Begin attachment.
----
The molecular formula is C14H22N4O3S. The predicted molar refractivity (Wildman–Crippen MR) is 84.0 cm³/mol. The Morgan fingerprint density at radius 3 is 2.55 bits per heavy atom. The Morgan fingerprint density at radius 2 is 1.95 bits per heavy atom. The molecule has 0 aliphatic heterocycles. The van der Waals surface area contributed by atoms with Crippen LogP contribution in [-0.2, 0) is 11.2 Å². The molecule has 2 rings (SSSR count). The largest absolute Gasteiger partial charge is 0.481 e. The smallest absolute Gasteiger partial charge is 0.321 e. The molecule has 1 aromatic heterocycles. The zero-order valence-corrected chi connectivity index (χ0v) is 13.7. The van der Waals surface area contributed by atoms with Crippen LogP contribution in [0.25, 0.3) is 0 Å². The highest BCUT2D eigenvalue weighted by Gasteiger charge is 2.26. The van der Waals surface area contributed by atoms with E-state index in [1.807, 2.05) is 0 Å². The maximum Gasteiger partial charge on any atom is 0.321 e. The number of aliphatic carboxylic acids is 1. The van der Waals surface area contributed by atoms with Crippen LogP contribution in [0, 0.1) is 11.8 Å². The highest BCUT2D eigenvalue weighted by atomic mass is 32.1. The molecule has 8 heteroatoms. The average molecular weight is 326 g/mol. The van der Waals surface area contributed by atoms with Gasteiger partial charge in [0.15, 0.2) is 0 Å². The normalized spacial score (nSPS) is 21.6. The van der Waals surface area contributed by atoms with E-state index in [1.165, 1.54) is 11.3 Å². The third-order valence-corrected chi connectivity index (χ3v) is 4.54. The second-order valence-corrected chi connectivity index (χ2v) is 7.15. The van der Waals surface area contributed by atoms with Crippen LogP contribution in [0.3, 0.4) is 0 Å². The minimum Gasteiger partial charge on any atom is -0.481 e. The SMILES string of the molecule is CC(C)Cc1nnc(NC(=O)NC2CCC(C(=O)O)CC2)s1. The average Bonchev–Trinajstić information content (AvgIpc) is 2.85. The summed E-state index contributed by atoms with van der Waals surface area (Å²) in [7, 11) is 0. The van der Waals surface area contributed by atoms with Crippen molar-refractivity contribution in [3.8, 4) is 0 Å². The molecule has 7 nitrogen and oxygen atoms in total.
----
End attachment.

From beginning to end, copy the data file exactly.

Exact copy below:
The molecular formula is C14H22N4O3S. The predicted molar refractivity (Wildman–Crippen MR) is 84.0 cm³/mol. The Morgan fingerprint density at radius 3 is 2.55 bits per heavy atom. The Morgan fingerprint density at radius 2 is 1.95 bits per heavy atom. The molecule has 0 aliphatic heterocycles. The van der Waals surface area contributed by atoms with Crippen LogP contribution in [-0.2, 0) is 11.2 Å². The molecule has 2 rings (SSSR count). The largest absolute Gasteiger partial charge is 0.481 e. The smallest absolute Gasteiger partial charge is 0.321 e. The molecule has 1 aromatic heterocycles. The zero-order valence-corrected chi connectivity index (χ0v) is 13.7. The van der Waals surface area contributed by atoms with Crippen LogP contribution in [0.25, 0.3) is 0 Å². The highest BCUT2D eigenvalue weighted by Gasteiger charge is 2.26. The van der Waals surface area contributed by atoms with E-state index in [1.807, 2.05) is 0 Å². The maximum Gasteiger partial charge on any atom is 0.321 e. The number of aliphatic carboxylic acids is 1. The van der Waals surface area contributed by atoms with Crippen LogP contribution in [0, 0.1) is 11.8 Å². The highest BCUT2D eigenvalue weighted by atomic mass is 32.1. The molecule has 8 heteroatoms. The average molecular weight is 326 g/mol. The van der Waals surface area contributed by atoms with Gasteiger partial charge in [0.15, 0.2) is 0 Å². The normalized spacial score (nSPS) is 21.6. The van der Waals surface area contributed by atoms with E-state index in [1.165, 1.54) is 11.3 Å². The third-order valence-corrected chi connectivity index (χ3v) is 4.54. The second-order valence-corrected chi connectivity index (χ2v) is 7.15. The van der Waals surface area contributed by atoms with Crippen LogP contribution in [0.3, 0.4) is 0 Å². The minimum Gasteiger partial charge on any atom is -0.481 e. The SMILES string of the molecule is CC(C)Cc1nnc(NC(=O)NC2CCC(C(=O)O)CC2)s1. The average Bonchev–Trinajstić information content (AvgIpc) is 2.85. The summed E-state index contributed by atoms with van der Waals surface area (Å²) in [7, 11) is 0. The van der Waals surface area contributed by atoms with Crippen molar-refractivity contribution in [3.8, 4) is 0 Å². The molecule has 7 nitrogen and oxygen atoms in total.